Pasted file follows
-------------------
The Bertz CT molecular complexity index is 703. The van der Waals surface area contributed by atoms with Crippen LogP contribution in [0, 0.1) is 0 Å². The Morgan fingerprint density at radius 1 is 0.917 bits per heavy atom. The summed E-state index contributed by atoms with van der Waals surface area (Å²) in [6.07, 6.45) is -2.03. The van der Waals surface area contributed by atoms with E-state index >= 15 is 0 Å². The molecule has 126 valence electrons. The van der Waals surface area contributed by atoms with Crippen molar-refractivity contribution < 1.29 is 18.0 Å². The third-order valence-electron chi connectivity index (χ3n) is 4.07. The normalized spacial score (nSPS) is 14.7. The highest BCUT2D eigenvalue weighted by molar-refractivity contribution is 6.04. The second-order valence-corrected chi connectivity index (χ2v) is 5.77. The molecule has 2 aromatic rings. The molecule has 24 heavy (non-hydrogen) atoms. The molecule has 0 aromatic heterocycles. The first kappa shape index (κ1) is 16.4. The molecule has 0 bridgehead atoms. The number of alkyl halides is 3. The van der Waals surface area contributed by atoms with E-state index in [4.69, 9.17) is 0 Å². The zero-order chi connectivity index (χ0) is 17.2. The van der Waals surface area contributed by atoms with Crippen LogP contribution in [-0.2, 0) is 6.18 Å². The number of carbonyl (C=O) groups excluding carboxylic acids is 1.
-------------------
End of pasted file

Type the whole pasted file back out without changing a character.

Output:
The Bertz CT molecular complexity index is 703. The van der Waals surface area contributed by atoms with Crippen LogP contribution in [0, 0.1) is 0 Å². The Morgan fingerprint density at radius 1 is 0.917 bits per heavy atom. The summed E-state index contributed by atoms with van der Waals surface area (Å²) in [6.07, 6.45) is -2.03. The van der Waals surface area contributed by atoms with E-state index >= 15 is 0 Å². The molecule has 126 valence electrons. The van der Waals surface area contributed by atoms with Crippen molar-refractivity contribution < 1.29 is 18.0 Å². The third-order valence-electron chi connectivity index (χ3n) is 4.07. The normalized spacial score (nSPS) is 14.7. The highest BCUT2D eigenvalue weighted by molar-refractivity contribution is 6.04. The second-order valence-corrected chi connectivity index (χ2v) is 5.77. The molecule has 2 aromatic rings. The molecule has 24 heavy (non-hydrogen) atoms. The molecule has 0 aromatic heterocycles. The first kappa shape index (κ1) is 16.4. The molecule has 0 bridgehead atoms. The number of alkyl halides is 3. The van der Waals surface area contributed by atoms with E-state index in [4.69, 9.17) is 0 Å². The zero-order chi connectivity index (χ0) is 17.2. The van der Waals surface area contributed by atoms with Crippen LogP contribution in [-0.2, 0) is 6.18 Å². The number of carbonyl (C=O) groups excluding carboxylic acids is 1.